The second point of interest is that the article compares data from countries with very different characteristics. The population of the US is thirty times larger than Portugal's; healthcare accounts for 10% of gross national product in Portugal and 18% in the US; the literacy rate is also lower in Portugal (95% in 2011 compared to 99% in the US in 2003), as is health literacy; and overall mortality is higher in Portugal (11% vs. 8% in 2014).5 Epidemiological data and available resources also differ greatly between the two countries. Comparing Portugal and the US is at first sight a considerable challenge that is by no means guaranteed to succeed, since, for example, Portugal lacks reliable epidemiological data, especially on CHD (the PULSAR registry6 being one of the few exceptions), while data on the US are available from the National Health and Nutrition Examination Survey,7 which regularly publishes national data with a much greater degree of reliability.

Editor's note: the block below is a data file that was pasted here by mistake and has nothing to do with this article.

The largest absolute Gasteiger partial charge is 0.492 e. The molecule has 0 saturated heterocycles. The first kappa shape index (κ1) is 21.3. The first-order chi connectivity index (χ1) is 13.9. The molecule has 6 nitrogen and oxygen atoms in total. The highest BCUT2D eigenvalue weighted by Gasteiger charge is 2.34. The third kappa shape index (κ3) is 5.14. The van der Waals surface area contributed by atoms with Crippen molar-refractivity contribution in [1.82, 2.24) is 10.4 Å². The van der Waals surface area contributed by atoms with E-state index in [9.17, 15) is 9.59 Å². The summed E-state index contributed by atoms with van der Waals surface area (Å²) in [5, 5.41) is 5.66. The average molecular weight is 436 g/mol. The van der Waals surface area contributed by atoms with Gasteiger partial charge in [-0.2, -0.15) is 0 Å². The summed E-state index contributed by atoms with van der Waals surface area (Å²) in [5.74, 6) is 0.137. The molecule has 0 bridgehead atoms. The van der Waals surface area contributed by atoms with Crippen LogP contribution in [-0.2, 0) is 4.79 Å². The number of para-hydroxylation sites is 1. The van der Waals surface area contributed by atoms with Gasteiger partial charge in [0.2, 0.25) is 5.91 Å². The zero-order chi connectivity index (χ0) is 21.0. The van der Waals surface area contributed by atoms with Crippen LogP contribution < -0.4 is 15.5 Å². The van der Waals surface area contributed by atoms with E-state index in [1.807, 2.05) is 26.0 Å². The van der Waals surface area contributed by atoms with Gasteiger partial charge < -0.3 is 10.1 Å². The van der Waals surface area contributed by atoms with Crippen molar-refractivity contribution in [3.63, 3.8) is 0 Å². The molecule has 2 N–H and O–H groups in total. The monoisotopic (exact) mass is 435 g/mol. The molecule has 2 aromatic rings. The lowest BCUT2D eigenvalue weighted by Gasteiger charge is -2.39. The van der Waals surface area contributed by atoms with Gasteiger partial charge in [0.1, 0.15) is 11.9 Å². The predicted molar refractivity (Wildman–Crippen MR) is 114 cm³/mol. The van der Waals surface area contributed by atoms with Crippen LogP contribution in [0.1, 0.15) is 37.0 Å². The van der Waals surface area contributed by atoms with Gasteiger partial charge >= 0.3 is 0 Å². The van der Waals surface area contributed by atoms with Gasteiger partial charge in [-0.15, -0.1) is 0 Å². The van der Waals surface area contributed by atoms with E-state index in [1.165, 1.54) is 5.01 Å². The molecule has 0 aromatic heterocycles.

Without going into the details of the Portuguese data, including their sources or how they were collected, it appears that risk profiles are lower than in the US, which may explain the lower per capita hospitalization rates and mortality from CHD and myocardial infarction (MI) in Portugal. It is impossible to ascertain the prevalence of CHD in Portugal; except for the high prevalence of hypertension in the country, rates of all other risk factors are lower than in the US. As global coronary risk is lower in Portugal, there is a significant difference in overall mortality from CHD (72.8 age- and gender-adjusted deaths per 100000 population in Portugal vs. 168 in the US in 2010). We may wonder whether the data on CHD-related mortality in Portugal are accurate. Information on mortality outside hospital may be incorrect; for example, sudden death is rarely recorded as CHD-related, usually being considered as due to stroke, and only recently have death certificates begun to be properly completed, making diagnoses more credible. It is estimated that 82% of individuals who died from MI in 2006 did so outside hospital.8 There is no significant difference in MI-related mortality between Portugal and the US, which may be due to lower global risk and the fact that medical care, both pre- and in-hospital, and hospital facilities are adequate in Portugal and comparable to those in the US. Primary angioplasty rates have increased (despite the small number of centers with 24-hour catheterization facilities), reaching 338 per million population in 2013.9 The number of centers offering interventional cardiology in Portugal is relatively low (25), while only 69 offer cardiac surgery. It does not therefore seem feasible to compare Portugal and the US in terms of available resources, even considering the relative sizes of the two countries.